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Xenopus p21-activated kinase 5 regulates blastomeres' adhesive properties during convergent extension movements

Centre de Recherches en Biochimie Macromoléculaire, FRE 2593 CNRS, 34293 Montpellier, France.
Developmental Biology (Impact Factor: 3.64). 02/2005; 277(2):472-92. DOI: 10.1016/j.ydbio.2004.10.005
Source: PubMed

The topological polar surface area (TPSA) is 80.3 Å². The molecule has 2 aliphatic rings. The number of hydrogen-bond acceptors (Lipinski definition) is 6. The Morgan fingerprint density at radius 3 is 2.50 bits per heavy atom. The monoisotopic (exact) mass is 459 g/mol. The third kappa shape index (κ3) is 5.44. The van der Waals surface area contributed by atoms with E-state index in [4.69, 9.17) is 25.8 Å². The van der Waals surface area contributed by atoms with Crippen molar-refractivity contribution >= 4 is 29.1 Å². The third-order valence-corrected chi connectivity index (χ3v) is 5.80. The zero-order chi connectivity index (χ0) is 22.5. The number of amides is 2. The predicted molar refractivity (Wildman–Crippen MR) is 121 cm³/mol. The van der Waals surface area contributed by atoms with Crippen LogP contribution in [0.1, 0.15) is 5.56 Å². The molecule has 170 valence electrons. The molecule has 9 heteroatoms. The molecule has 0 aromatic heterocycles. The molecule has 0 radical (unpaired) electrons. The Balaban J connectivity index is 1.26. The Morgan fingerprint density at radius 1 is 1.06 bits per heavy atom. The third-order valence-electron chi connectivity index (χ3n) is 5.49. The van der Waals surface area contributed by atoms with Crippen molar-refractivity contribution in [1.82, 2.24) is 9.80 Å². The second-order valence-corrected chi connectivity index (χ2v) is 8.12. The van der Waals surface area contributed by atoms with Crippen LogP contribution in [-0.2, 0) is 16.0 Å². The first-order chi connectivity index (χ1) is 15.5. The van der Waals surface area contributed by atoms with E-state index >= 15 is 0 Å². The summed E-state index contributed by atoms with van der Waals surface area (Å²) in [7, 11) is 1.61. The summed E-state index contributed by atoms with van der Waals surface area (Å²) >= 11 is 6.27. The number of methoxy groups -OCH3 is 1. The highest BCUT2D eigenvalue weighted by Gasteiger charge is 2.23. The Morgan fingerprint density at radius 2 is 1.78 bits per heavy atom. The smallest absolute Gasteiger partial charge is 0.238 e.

ABSTRACT The p21-activated kinase (PAK) proteins regulate many cellular events including cell cycle progression, cell death and survival, and cytoskeleton rearrangements. We previously identified X-PAK5 that binds the actin and microtubule networks, and could potentially regulate their coordinated dynamics during cell motility. In this study, we investigated the functional importance of this kinase during gastrulation in Xenopus. X-PAK5 is mainly expressed in regions of the embryo that undergo extensive cell movements during gastrula such as the animal hemisphere and the marginal zone. Expression of a kinase-dead mutant inhibits convergent extension movements in whole embryos and in activin-treated animal cap by modifying behavior of cells. This phenotype is rescued in embryo by adding back X-PAK5 catalytic activity. The active kinase decreases cell adhesiveness when expressed in animal hemisphere and inhibits the calcium-dependent reassociation of cells, while dead X-PAK5 kinase localizes to cell-cell junctions and increases cell adhesion. In addition, endogenous X-PAK5 colocalizes with adherens junction proteins and its activity is regulated by extracellular calcium. Taken together, our results suggest that X-PAK5 regulates convergent extension movements in vivo by modulating the calcium-mediated cell-cell adhesion.

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